The Guardian, Kevin McCarra: “Who would have thought that Chelsea could turn themselves into gallant losers? If a third consecutive Premiership title was to be denied the Stamford Bridge side, they failed with a show of strength and talent. That let them come back for a draw despite being down to 10 men for the whole of the second half after the dismissal of the hapless Khalid Boulahrouz. Their desire to pull off the win that would have postponed the end of the contest with Manchester United was remarkable.”
The Times, Matt Dickinson: “They gave it a good go – they always do – and a mighty effort by the Chelsea players almost kept the title race alive for another few days. Jose Mourinho was rightly proud of their endeavours, although, typically, he was not about to shower the new champions with praise to go with their champagne. “They got more points than us,” he said. “Congratulations to Manchester United, but that is it.””
Daily Telegraph, Henry Winter: “Like fallen warriors, Jose Mourinho’s erstwhile champions were carried out on their shield, every drop of sweat expended for the cause. The sight of Chelsea’s inspirational leader, John Terry, pushed into emergency centre-forward action late on here, supported by Scott Sinclair and Salomon Kalou, signalled the shortage of resources. Chelsea were not so much down to the bare bones, as scraping the marrow.”
The Independent, Sam Wallace: “The title on a plate for Manchester United, served up with a flourish by Khalid Boulahrouz. The Dutchman has had a wretched season at Chelsea but even he did not envisage that he would play such a central role in finally sending the trophy north in quite such disastrous circumstances.”
Official Chelsea FC Website, Neil Barnett: “When the whistle went Chelsea players were drained and for a moment alone. But Mourinho charged to the Chelsea fans and demanded a major ovation for his team. It was given. Pride remains.”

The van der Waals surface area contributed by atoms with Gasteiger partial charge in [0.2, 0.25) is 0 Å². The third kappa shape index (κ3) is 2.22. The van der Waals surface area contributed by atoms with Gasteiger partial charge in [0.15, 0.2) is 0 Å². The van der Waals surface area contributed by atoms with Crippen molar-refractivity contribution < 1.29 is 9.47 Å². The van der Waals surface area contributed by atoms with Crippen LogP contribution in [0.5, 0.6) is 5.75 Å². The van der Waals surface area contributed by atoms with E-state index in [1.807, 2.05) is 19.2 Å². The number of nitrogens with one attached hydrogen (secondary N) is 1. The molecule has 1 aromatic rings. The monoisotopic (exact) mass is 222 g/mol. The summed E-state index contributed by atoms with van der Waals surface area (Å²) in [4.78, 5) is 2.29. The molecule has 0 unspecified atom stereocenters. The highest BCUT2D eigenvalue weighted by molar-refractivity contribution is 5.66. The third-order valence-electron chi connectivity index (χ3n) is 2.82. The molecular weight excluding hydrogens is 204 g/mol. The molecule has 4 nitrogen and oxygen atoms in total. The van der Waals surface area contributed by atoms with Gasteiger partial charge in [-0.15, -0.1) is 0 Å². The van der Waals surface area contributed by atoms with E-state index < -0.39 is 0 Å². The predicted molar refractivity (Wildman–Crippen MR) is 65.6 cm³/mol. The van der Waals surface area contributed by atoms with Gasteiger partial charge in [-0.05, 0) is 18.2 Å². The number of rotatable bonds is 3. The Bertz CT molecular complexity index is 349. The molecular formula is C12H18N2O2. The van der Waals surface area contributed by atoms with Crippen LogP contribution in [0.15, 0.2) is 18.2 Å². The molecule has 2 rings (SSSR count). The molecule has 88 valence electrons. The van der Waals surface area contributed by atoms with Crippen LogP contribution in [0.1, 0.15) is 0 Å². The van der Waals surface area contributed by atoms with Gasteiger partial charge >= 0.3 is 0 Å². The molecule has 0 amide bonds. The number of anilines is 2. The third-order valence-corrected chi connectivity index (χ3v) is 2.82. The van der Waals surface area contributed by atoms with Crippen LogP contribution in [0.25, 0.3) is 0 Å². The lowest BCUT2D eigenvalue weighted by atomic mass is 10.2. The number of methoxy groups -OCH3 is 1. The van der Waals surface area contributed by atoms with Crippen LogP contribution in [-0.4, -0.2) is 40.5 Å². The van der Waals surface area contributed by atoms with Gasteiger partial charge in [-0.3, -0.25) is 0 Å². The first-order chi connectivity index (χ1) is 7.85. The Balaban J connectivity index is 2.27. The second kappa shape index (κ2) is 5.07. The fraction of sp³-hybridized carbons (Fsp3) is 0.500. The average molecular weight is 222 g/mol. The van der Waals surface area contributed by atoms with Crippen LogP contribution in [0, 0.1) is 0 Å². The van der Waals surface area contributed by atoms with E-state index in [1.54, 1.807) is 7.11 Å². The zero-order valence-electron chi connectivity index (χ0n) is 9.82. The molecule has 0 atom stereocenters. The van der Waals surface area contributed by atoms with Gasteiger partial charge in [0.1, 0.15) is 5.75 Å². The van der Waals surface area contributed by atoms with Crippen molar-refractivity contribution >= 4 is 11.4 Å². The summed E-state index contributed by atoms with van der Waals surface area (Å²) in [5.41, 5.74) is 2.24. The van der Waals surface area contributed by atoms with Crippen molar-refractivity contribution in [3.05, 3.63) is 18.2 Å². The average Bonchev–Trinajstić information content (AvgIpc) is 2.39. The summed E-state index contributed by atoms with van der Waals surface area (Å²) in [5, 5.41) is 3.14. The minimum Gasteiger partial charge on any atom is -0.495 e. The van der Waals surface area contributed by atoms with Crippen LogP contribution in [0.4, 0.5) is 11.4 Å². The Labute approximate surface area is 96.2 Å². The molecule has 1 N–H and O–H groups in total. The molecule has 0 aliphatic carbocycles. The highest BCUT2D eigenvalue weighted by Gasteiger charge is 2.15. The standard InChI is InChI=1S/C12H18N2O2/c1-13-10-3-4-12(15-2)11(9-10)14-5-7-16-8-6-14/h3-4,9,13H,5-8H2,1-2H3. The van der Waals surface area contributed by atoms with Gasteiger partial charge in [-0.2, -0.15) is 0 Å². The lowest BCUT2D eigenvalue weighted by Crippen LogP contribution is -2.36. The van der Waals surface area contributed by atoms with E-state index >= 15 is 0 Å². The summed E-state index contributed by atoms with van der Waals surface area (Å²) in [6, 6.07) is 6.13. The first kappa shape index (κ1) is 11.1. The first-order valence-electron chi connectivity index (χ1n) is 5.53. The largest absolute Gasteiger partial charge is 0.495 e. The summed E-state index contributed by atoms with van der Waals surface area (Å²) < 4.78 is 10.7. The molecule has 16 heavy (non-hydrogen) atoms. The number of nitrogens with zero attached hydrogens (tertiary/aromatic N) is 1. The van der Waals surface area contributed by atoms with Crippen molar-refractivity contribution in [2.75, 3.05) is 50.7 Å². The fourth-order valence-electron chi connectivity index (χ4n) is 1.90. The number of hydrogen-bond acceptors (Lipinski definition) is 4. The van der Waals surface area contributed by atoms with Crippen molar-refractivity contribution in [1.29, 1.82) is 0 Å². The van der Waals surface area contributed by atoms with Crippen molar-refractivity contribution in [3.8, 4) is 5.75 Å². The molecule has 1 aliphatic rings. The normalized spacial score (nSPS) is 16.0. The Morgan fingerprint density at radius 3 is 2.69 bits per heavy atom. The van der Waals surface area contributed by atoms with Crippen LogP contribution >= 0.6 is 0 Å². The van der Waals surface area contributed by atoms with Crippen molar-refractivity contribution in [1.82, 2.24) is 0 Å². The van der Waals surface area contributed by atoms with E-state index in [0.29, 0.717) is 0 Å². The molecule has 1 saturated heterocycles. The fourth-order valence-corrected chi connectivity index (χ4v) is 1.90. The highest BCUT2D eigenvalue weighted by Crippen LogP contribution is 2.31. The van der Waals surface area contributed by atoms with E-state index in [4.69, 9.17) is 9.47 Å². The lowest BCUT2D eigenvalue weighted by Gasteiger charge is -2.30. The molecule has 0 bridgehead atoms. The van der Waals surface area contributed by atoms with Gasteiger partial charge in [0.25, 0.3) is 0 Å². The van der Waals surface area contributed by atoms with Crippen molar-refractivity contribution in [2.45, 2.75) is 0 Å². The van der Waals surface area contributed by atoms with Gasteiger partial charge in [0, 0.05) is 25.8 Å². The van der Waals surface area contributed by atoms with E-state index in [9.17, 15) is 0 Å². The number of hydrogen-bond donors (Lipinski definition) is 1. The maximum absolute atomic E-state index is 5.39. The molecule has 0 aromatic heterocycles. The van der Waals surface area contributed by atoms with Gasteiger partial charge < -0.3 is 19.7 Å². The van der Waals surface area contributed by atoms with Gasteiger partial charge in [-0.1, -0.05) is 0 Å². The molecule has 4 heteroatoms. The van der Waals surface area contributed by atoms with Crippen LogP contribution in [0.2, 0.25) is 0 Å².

- Michael Essien. What is there left to say about him that hasn’t already been said numerous times this season – after almost every game in fact. Once again he had to switch to playing in defence after the bungling and blundering Khalid Boulahrouz got sent off, and he was quite simply awesome.
- Our exceptional, spirited fightback and performance with ten men. It epitomised everything that’s great about Chelsea under Jose Mourinho. We made an albeit injury-hit Arsenal side look pretty ordinary without Ashley Cole, Ricardo Carvalho, Michael Ballack, Arjen Robben, Andriy Shevchenko and Didier Drogba in the squad, and Boulahrouz on the pitch. It has come to something when the Gunners celebrate scraping a 1-1 draw against ten men as some kind of major achievement. How the mighty have fallen. Soon we’ll struggle to distinguish between the two north London teams – and I don’t mean the colour of their kits.
- Frank Lampard. Played a club record 60th game of the season. A few of us will no doubt wish he had played less this campaign and thus kept up a level of consistency that’s been missing on occasions. Great achievement, though.
- Scott Sinclair’s debut. Hopefully we’ll see a lot more of him next season.
- Jose Mourinho remains unbeaten in seven games against Arsene Wenger.
- Khalid Boulahrouz. Mourinho’s lack of faith in the Dutch international – many fans questioned why he didn’t pick him against Liverpool – was clearly justified. Yes Boulahrouz was just back from injury but all season he has never looked comfortable or consistent enough to play alongside the likes of Terry or Carvalho, two of the world’s best. I’d imagine that Boulahrouz will be first out the door marked ‘Not good enough’ come the end of the season.
- Our lack of penetration without Didier Drogba. I don’t believe things would have been much better had Shevchenko been fit, although the Ukranian deserves at least one more season to prove he can cut it in the Premiership. It’s clear that we need to buy a quality striker or two this summer to play alongside Drogba – or buy one and give Ben Sahar more opportunities.
- Salomon Kalou, or more specifically, his decision making and final ball. Once he nails this aspect of his game – and Mourinho will make sure he does – he’ll be a decent player.
- We lost our Premiership title, but the way we fought till the very end should make us all extremely proud.
Man of the Match
Michael Essien by the proverbial country mile.
What a season. There’s no shame in losing out to Manchester United, who had to perform better than ever before to prevent us winning a third successive Premiership title.
To reach the beginning of May and still be in with a chance of sealing an unprecedented quadruple of League Cup, Premiership, Champions League and FA Cup was a phenomenal achievement given the the size of our squad and the injuries suffered.
Those injuries and fatigue took their toll this last week, but that shouldn’t take the shine off what Mourinho accomplished this season in winning the League Cup and fighting to the bitter end in the League and Champions League.
There’s still the FA Cup final to come. Win that and it’s a good season; lose it and we’ll be entitled to be disappointed.
Just a little.
- Reaction: I love my team more than ever
- Mourinho lost grip in bleak mid-winter
- How the title was won
- Mourinho salutes Chelsea courage
- The facts of modern Chelsea